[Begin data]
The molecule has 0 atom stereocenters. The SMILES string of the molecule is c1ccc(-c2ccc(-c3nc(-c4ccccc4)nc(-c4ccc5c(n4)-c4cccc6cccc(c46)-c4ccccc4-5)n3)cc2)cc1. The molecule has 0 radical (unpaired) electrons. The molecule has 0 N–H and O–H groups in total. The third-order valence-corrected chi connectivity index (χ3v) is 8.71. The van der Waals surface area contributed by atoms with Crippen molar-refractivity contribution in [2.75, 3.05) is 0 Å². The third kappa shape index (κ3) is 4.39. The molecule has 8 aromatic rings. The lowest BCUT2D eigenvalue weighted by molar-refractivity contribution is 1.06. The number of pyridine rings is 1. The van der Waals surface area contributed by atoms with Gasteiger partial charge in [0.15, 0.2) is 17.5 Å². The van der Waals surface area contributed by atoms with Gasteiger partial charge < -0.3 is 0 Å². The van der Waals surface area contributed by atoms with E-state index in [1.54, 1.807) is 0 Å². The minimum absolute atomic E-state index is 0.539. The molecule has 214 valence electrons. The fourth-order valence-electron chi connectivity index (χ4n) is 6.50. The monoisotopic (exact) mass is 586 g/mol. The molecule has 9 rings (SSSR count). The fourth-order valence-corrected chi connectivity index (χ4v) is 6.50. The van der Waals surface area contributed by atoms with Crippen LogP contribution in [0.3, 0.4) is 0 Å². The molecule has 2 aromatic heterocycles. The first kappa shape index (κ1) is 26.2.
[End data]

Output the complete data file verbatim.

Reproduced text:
The molecule has 0 atom stereocenters. The SMILES string of the molecule is c1ccc(-c2ccc(-c3nc(-c4ccccc4)nc(-c4ccc5c(n4)-c4cccc6cccc(c46)-c4ccccc4-5)n3)cc2)cc1. The molecule has 0 radical (unpaired) electrons. The molecule has 0 N–H and O–H groups in total. The third-order valence-corrected chi connectivity index (χ3v) is 8.71. The van der Waals surface area contributed by atoms with Crippen molar-refractivity contribution in [2.75, 3.05) is 0 Å². The third kappa shape index (κ3) is 4.39. The molecule has 8 aromatic rings. The lowest BCUT2D eigenvalue weighted by molar-refractivity contribution is 1.06. The number of pyridine rings is 1. The van der Waals surface area contributed by atoms with Gasteiger partial charge in [0.15, 0.2) is 17.5 Å². The van der Waals surface area contributed by atoms with Gasteiger partial charge < -0.3 is 0 Å². The van der Waals surface area contributed by atoms with E-state index in [1.54, 1.807) is 0 Å². The minimum absolute atomic E-state index is 0.539. The molecule has 214 valence electrons. The fourth-order valence-electron chi connectivity index (χ4n) is 6.50. The monoisotopic (exact) mass is 586 g/mol. The molecule has 9 rings (SSSR count). The fourth-order valence-corrected chi connectivity index (χ4v) is 6.50. The van der Waals surface area contributed by atoms with Crippen LogP contribution in [0.3, 0.4) is 0 Å². The molecule has 2 aromatic heterocycles. The first kappa shape index (κ1) is 26.2.